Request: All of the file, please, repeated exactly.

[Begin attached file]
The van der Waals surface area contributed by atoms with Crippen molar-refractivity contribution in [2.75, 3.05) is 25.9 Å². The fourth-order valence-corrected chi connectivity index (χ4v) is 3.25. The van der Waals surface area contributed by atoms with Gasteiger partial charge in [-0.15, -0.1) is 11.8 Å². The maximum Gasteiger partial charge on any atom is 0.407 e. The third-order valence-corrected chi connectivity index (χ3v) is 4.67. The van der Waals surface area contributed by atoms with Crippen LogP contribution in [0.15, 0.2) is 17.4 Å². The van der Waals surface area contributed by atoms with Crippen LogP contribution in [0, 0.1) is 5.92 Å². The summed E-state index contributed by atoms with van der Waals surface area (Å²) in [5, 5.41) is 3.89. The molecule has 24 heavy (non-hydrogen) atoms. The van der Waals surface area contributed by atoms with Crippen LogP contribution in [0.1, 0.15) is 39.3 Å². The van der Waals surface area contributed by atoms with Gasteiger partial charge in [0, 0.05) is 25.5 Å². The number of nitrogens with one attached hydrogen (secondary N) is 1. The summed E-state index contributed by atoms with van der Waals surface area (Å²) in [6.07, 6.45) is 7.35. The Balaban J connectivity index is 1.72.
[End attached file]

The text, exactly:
The van der Waals surface area contributed by atoms with Crippen molar-refractivity contribution in [2.75, 3.05) is 25.9 Å². The fourth-order valence-corrected chi connectivity index (χ4v) is 3.25. The van der Waals surface area contributed by atoms with Gasteiger partial charge in [-0.15, -0.1) is 11.8 Å². The maximum Gasteiger partial charge on any atom is 0.407 e. The third-order valence-corrected chi connectivity index (χ3v) is 4.67. The van der Waals surface area contributed by atoms with Crippen LogP contribution in [0.15, 0.2) is 17.4 Å². The van der Waals surface area contributed by atoms with Crippen LogP contribution in [0, 0.1) is 5.92 Å². The summed E-state index contributed by atoms with van der Waals surface area (Å²) in [5, 5.41) is 3.89. The molecule has 24 heavy (non-hydrogen) atoms. The van der Waals surface area contributed by atoms with Crippen LogP contribution in [0.1, 0.15) is 39.3 Å². The van der Waals surface area contributed by atoms with Gasteiger partial charge in [0, 0.05) is 25.5 Å². The number of nitrogens with one attached hydrogen (secondary N) is 1. The summed E-state index contributed by atoms with van der Waals surface area (Å²) in [6.07, 6.45) is 7.35. The Balaban J connectivity index is 1.72.